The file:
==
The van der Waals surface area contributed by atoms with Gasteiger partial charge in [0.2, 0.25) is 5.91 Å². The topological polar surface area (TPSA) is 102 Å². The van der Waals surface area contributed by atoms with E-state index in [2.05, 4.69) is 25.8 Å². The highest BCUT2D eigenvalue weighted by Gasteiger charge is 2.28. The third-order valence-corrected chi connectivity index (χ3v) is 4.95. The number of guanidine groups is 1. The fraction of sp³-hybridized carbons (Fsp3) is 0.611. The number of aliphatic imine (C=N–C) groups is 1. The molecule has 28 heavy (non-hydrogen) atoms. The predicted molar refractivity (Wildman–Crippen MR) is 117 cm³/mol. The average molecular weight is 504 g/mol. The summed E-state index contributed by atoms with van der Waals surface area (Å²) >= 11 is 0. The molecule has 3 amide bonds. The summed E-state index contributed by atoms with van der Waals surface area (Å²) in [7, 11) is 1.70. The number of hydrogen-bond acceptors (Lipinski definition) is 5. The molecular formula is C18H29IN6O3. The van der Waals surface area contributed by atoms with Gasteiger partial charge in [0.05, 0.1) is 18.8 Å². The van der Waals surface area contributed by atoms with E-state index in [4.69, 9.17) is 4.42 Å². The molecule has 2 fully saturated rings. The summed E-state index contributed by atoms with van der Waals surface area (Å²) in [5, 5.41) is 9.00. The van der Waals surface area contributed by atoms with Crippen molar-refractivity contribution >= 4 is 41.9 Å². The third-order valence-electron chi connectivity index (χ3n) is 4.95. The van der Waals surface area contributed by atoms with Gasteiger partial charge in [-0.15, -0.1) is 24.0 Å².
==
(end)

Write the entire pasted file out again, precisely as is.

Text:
The van der Waals surface area contributed by atoms with Gasteiger partial charge in [0.2, 0.25) is 5.91 Å². The topological polar surface area (TPSA) is 102 Å². The van der Waals surface area contributed by atoms with E-state index in [2.05, 4.69) is 25.8 Å². The highest BCUT2D eigenvalue weighted by Gasteiger charge is 2.28. The third-order valence-corrected chi connectivity index (χ3v) is 4.95. The number of guanidine groups is 1. The fraction of sp³-hybridized carbons (Fsp3) is 0.611. The number of aliphatic imine (C=N–C) groups is 1. The molecule has 28 heavy (non-hydrogen) atoms. The predicted molar refractivity (Wildman–Crippen MR) is 117 cm³/mol. The average molecular weight is 504 g/mol. The summed E-state index contributed by atoms with van der Waals surface area (Å²) >= 11 is 0. The molecule has 3 amide bonds. The summed E-state index contributed by atoms with van der Waals surface area (Å²) in [7, 11) is 1.70. The number of hydrogen-bond acceptors (Lipinski definition) is 5. The molecular formula is C18H29IN6O3. The van der Waals surface area contributed by atoms with Gasteiger partial charge in [0.05, 0.1) is 18.8 Å². The van der Waals surface area contributed by atoms with E-state index in [4.69, 9.17) is 4.42 Å². The molecule has 2 fully saturated rings. The summed E-state index contributed by atoms with van der Waals surface area (Å²) in [5, 5.41) is 9.00. The van der Waals surface area contributed by atoms with Crippen molar-refractivity contribution >= 4 is 41.9 Å². The third-order valence-electron chi connectivity index (χ3n) is 4.95. The van der Waals surface area contributed by atoms with Gasteiger partial charge in [-0.15, -0.1) is 24.0 Å².